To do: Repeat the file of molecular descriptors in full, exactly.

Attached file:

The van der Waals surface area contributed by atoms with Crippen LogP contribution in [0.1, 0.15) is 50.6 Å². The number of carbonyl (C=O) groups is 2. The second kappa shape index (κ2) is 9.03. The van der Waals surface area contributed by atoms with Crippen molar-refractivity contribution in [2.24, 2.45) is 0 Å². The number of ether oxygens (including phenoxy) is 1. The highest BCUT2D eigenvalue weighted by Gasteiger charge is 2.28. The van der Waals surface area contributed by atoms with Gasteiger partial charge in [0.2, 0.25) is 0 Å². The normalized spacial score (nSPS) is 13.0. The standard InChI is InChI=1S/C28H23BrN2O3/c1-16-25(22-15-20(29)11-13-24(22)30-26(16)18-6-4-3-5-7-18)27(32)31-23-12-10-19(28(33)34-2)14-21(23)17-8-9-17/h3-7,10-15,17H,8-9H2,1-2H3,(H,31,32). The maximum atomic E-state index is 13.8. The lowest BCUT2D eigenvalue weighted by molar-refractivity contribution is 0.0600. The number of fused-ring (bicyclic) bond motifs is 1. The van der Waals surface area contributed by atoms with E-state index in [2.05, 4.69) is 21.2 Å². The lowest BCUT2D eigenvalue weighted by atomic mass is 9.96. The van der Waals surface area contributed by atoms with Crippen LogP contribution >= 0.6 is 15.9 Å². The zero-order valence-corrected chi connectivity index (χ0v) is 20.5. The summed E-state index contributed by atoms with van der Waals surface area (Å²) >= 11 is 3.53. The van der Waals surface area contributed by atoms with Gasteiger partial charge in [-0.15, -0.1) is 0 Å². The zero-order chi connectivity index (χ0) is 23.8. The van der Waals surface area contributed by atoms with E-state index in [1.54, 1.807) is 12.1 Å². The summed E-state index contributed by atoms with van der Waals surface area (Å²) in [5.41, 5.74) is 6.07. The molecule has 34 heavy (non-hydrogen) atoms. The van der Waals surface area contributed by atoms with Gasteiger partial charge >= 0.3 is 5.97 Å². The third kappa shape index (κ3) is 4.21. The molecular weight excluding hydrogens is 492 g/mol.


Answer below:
The van der Waals surface area contributed by atoms with Crippen LogP contribution in [0.1, 0.15) is 50.6 Å². The number of carbonyl (C=O) groups is 2. The second kappa shape index (κ2) is 9.03. The van der Waals surface area contributed by atoms with Crippen molar-refractivity contribution in [2.24, 2.45) is 0 Å². The number of ether oxygens (including phenoxy) is 1. The highest BCUT2D eigenvalue weighted by Gasteiger charge is 2.28. The van der Waals surface area contributed by atoms with Gasteiger partial charge in [0.2, 0.25) is 0 Å². The normalized spacial score (nSPS) is 13.0. The standard InChI is InChI=1S/C28H23BrN2O3/c1-16-25(22-15-20(29)11-13-24(22)30-26(16)18-6-4-3-5-7-18)27(32)31-23-12-10-19(28(33)34-2)14-21(23)17-8-9-17/h3-7,10-15,17H,8-9H2,1-2H3,(H,31,32). The maximum atomic E-state index is 13.8. The lowest BCUT2D eigenvalue weighted by molar-refractivity contribution is 0.0600. The number of fused-ring (bicyclic) bond motifs is 1. The van der Waals surface area contributed by atoms with E-state index in [2.05, 4.69) is 21.2 Å². The lowest BCUT2D eigenvalue weighted by atomic mass is 9.96. The van der Waals surface area contributed by atoms with Crippen LogP contribution >= 0.6 is 15.9 Å². The zero-order valence-corrected chi connectivity index (χ0v) is 20.5. The summed E-state index contributed by atoms with van der Waals surface area (Å²) >= 11 is 3.53. The van der Waals surface area contributed by atoms with Gasteiger partial charge in [-0.15, -0.1) is 0 Å². The zero-order chi connectivity index (χ0) is 23.8. The van der Waals surface area contributed by atoms with E-state index in [1.54, 1.807) is 12.1 Å². The summed E-state index contributed by atoms with van der Waals surface area (Å²) in [5.41, 5.74) is 6.07. The molecule has 34 heavy (non-hydrogen) atoms. The van der Waals surface area contributed by atoms with Gasteiger partial charge >= 0.3 is 5.97 Å². The third kappa shape index (κ3) is 4.21. The molecular weight excluding hydrogens is 492 g/mol.